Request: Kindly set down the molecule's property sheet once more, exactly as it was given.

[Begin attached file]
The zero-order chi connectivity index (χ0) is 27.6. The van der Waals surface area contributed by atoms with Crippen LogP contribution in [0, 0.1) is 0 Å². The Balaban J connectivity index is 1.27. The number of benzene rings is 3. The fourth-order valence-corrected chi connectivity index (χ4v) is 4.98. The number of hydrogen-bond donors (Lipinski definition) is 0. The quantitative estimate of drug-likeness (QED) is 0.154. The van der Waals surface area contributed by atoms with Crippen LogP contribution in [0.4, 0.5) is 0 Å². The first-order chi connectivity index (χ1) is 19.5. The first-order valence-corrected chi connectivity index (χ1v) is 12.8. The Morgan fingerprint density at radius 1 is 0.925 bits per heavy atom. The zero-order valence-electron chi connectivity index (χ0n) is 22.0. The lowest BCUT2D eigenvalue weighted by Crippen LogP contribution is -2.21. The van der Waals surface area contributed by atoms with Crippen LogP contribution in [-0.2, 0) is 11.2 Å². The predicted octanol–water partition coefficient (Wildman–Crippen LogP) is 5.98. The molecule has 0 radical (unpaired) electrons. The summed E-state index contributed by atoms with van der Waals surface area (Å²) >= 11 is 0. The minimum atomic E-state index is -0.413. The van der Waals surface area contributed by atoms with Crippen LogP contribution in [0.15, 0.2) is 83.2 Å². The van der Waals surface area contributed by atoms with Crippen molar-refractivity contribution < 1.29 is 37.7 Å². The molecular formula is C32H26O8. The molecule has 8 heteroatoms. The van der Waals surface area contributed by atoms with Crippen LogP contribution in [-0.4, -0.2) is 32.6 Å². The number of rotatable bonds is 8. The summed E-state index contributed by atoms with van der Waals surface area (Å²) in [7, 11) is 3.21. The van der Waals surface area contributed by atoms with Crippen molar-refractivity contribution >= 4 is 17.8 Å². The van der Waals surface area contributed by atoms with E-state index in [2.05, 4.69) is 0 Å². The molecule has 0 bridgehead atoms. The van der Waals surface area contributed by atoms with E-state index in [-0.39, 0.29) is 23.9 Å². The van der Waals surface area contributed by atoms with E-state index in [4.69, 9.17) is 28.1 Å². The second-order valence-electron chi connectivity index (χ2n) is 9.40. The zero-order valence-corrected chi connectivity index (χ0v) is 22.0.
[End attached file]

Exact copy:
The zero-order chi connectivity index (χ0) is 27.6. The van der Waals surface area contributed by atoms with Crippen LogP contribution in [0, 0.1) is 0 Å². The Balaban J connectivity index is 1.27. The number of benzene rings is 3. The fourth-order valence-corrected chi connectivity index (χ4v) is 4.98. The number of hydrogen-bond donors (Lipinski definition) is 0. The quantitative estimate of drug-likeness (QED) is 0.154. The van der Waals surface area contributed by atoms with Crippen LogP contribution in [0.4, 0.5) is 0 Å². The first-order chi connectivity index (χ1) is 19.5. The first-order valence-corrected chi connectivity index (χ1v) is 12.8. The Morgan fingerprint density at radius 1 is 0.925 bits per heavy atom. The zero-order valence-electron chi connectivity index (χ0n) is 22.0. The lowest BCUT2D eigenvalue weighted by Crippen LogP contribution is -2.21. The van der Waals surface area contributed by atoms with Crippen LogP contribution in [-0.2, 0) is 11.2 Å². The predicted octanol–water partition coefficient (Wildman–Crippen LogP) is 5.98. The molecule has 0 radical (unpaired) electrons. The summed E-state index contributed by atoms with van der Waals surface area (Å²) >= 11 is 0. The minimum atomic E-state index is -0.413. The van der Waals surface area contributed by atoms with Crippen LogP contribution in [0.15, 0.2) is 83.2 Å². The van der Waals surface area contributed by atoms with Crippen molar-refractivity contribution < 1.29 is 37.7 Å². The molecular formula is C32H26O8. The molecule has 8 heteroatoms. The van der Waals surface area contributed by atoms with Crippen LogP contribution in [-0.4, -0.2) is 32.6 Å². The number of rotatable bonds is 8. The summed E-state index contributed by atoms with van der Waals surface area (Å²) in [7, 11) is 3.21. The van der Waals surface area contributed by atoms with Crippen molar-refractivity contribution >= 4 is 17.8 Å². The van der Waals surface area contributed by atoms with E-state index in [2.05, 4.69) is 0 Å². The molecule has 0 bridgehead atoms. The van der Waals surface area contributed by atoms with E-state index in [-0.39, 0.29) is 23.9 Å². The van der Waals surface area contributed by atoms with E-state index in [4.69, 9.17) is 28.1 Å². The second-order valence-electron chi connectivity index (χ2n) is 9.40. The zero-order valence-corrected chi connectivity index (χ0v) is 22.0.